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Posted December 11, 2009
tighter integration of IT with other parts of the firm
The author points to a common feature of many firms - a gap between an IT department and the rest of the firm. Not just at the executive suite, but also extending several layers down in management. One typical reason is that IT management often hails from an engineering or scientific background, while non-IT management comes from a financial, business or legal background. The book tries to bridge the gap by furnishing a few best practices.
One that I found especially cogent was a tighter partnership between IT and the other departments. Often the latter might simply not be aware of what IT can do for them. Ignorance can be cured! Another advantage of this stronger coupling is that it helps IT protect portions of its budget during regular reviews, when other departments can come into bat for it.
The book also talks about infrastructure. This can be considered a factorisation of the narrative, so that it cleaves cleanly between discussing infrastructure and the other uses and activities of the IT department. Regarding the former, the author has found that many firms simply neglect it. When infrastructure is working, it is usually meant to be invisible, and hence the tendency to overlook and underfund its maintenance. The book advocates a more proactive approach that can ultimately improve the overall firm's performance and adaptability.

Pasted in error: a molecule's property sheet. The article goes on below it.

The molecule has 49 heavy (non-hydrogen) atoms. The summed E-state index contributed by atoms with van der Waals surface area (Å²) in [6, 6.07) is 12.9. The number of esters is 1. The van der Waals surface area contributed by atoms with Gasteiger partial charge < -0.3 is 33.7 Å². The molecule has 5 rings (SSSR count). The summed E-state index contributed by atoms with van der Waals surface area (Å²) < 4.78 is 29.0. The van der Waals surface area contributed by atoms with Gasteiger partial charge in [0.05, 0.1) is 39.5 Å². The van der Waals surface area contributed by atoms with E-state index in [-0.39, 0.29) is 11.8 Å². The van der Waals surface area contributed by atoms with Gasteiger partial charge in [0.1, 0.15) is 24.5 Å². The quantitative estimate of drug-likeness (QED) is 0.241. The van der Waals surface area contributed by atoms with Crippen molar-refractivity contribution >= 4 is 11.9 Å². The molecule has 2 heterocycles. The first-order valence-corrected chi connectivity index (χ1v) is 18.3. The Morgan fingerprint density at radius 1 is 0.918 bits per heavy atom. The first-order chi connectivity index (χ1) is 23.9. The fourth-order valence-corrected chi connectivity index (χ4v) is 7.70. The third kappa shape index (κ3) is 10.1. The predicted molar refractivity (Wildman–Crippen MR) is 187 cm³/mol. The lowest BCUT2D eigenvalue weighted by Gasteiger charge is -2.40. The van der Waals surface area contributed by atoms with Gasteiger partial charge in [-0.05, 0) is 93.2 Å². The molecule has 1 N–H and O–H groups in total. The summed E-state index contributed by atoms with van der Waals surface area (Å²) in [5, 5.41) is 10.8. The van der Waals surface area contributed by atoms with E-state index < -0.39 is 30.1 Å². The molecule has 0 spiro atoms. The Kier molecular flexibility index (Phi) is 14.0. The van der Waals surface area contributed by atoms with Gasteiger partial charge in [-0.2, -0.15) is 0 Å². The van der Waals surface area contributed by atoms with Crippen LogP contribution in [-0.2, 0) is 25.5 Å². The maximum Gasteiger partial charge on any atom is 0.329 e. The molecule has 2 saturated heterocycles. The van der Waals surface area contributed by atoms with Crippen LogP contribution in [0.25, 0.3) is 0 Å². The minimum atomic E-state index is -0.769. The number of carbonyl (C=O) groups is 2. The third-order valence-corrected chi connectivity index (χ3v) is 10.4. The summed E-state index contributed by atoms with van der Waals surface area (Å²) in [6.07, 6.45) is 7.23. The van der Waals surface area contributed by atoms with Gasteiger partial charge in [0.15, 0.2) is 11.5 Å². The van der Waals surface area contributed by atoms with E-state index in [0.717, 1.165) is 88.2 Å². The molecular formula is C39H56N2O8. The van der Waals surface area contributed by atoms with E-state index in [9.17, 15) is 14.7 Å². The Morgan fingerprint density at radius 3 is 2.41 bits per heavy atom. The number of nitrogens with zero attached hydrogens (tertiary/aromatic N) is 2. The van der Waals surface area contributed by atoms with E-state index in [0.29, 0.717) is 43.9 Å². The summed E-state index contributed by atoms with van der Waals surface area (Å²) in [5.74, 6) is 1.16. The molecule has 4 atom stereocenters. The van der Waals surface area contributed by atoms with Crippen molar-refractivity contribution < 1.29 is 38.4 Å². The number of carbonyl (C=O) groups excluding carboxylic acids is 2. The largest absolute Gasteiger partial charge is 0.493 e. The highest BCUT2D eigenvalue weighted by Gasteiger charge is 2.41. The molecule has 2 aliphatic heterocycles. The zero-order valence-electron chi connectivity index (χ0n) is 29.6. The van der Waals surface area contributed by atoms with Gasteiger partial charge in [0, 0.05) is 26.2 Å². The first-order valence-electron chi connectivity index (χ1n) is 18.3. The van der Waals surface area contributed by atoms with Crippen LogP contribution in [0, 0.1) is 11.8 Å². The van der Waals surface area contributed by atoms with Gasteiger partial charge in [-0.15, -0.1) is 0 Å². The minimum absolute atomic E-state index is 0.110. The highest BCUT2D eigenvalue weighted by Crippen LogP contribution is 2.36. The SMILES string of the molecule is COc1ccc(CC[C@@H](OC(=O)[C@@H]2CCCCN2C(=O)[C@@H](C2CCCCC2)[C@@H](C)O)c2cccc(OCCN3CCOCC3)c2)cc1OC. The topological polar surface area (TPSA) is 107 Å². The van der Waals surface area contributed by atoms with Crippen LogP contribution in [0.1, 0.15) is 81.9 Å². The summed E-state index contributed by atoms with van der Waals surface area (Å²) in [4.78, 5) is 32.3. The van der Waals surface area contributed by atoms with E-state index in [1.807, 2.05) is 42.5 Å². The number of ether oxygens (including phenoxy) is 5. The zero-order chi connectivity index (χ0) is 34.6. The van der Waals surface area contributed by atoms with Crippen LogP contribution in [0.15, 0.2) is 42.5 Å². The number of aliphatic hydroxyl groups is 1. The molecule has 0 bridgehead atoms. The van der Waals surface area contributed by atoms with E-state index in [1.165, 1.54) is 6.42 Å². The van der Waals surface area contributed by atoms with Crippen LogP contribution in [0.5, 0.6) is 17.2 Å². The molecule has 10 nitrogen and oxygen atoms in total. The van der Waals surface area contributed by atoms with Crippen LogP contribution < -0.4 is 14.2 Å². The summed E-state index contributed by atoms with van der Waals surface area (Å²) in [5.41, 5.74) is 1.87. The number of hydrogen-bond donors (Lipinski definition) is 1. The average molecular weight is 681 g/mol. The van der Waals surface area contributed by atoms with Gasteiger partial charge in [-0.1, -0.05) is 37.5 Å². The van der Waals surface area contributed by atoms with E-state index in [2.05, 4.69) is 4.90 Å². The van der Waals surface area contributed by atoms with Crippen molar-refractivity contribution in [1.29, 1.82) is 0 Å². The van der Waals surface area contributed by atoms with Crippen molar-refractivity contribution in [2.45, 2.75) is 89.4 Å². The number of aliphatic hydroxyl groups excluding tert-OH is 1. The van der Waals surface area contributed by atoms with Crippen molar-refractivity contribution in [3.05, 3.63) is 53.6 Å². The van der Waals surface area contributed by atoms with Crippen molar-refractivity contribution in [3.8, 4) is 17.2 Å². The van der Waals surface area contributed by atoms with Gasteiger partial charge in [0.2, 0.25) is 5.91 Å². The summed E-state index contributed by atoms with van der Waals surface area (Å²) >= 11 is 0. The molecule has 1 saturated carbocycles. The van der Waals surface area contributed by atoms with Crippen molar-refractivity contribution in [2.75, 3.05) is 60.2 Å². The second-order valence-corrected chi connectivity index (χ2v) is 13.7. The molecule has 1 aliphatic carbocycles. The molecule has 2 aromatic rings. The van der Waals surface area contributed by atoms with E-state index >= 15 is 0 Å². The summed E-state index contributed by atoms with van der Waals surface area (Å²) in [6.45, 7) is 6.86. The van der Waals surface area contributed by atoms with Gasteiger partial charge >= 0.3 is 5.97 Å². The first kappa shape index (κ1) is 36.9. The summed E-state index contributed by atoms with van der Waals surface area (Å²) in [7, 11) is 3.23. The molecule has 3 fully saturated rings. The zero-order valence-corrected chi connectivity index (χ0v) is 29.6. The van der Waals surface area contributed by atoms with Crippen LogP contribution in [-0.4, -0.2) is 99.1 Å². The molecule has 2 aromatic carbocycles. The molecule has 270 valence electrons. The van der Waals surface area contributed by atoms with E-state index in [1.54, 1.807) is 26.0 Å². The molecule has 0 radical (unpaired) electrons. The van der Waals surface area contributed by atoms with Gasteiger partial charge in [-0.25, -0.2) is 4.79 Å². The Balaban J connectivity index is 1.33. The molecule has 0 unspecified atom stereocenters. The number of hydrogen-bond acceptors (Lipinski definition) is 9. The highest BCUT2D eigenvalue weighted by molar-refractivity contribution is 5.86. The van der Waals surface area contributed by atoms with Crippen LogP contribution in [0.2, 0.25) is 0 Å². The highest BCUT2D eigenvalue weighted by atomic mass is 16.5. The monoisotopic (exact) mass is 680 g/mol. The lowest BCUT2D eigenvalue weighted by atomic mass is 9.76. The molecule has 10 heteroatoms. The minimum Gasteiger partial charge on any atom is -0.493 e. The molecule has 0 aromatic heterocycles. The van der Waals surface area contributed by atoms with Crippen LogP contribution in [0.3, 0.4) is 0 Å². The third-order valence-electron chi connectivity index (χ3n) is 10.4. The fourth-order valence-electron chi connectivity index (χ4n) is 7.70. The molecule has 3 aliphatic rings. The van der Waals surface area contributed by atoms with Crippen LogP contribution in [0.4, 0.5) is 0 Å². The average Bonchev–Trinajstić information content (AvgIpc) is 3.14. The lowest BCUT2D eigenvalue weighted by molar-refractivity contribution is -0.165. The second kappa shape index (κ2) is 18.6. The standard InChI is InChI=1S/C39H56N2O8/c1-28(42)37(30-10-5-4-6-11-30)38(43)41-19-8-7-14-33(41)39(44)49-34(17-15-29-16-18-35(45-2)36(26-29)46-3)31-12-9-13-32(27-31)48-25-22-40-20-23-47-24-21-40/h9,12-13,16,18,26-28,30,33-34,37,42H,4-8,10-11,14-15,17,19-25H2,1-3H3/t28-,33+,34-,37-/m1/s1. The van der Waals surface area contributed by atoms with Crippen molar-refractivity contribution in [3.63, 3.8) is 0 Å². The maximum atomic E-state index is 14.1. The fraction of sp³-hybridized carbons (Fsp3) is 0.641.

You can also choose to use this factorisation in a pragmatic way. It is difficult and hence risky to try to change too many things in the firm at the same time. An alternative is to perhaps build up the infrastructure using the book's recommendations. Then, if this is successful, you can turn to the other sections of the book about the IT department.
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